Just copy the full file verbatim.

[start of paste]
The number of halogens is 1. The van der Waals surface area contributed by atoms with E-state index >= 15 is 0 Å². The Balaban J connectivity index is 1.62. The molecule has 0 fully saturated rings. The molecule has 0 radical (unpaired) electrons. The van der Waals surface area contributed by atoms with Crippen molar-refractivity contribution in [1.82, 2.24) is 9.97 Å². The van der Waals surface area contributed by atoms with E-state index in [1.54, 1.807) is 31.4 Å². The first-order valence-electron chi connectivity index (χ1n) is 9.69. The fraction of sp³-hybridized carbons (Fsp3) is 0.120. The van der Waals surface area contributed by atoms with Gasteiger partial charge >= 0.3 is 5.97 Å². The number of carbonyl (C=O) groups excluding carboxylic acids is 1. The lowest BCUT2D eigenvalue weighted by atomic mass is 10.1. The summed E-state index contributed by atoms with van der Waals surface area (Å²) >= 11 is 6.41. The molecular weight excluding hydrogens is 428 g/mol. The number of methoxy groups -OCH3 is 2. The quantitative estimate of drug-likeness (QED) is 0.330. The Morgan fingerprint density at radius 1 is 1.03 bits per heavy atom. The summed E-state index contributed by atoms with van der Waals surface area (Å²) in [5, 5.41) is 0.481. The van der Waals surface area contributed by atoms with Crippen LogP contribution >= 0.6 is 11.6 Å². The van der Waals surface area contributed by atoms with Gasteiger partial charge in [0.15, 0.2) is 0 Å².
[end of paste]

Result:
The number of halogens is 1. The van der Waals surface area contributed by atoms with E-state index >= 15 is 0 Å². The Balaban J connectivity index is 1.62. The molecule has 0 fully saturated rings. The molecule has 0 radical (unpaired) electrons. The van der Waals surface area contributed by atoms with Crippen molar-refractivity contribution in [1.82, 2.24) is 9.97 Å². The van der Waals surface area contributed by atoms with E-state index in [1.54, 1.807) is 31.4 Å². The first-order valence-electron chi connectivity index (χ1n) is 9.69. The fraction of sp³-hybridized carbons (Fsp3) is 0.120. The van der Waals surface area contributed by atoms with Gasteiger partial charge >= 0.3 is 5.97 Å². The number of carbonyl (C=O) groups excluding carboxylic acids is 1. The lowest BCUT2D eigenvalue weighted by atomic mass is 10.1. The summed E-state index contributed by atoms with van der Waals surface area (Å²) >= 11 is 6.41. The molecular weight excluding hydrogens is 428 g/mol. The number of methoxy groups -OCH3 is 2. The quantitative estimate of drug-likeness (QED) is 0.330. The Morgan fingerprint density at radius 1 is 1.03 bits per heavy atom. The summed E-state index contributed by atoms with van der Waals surface area (Å²) in [5, 5.41) is 0.481. The van der Waals surface area contributed by atoms with Crippen LogP contribution >= 0.6 is 11.6 Å². The van der Waals surface area contributed by atoms with Gasteiger partial charge in [0.15, 0.2) is 0 Å².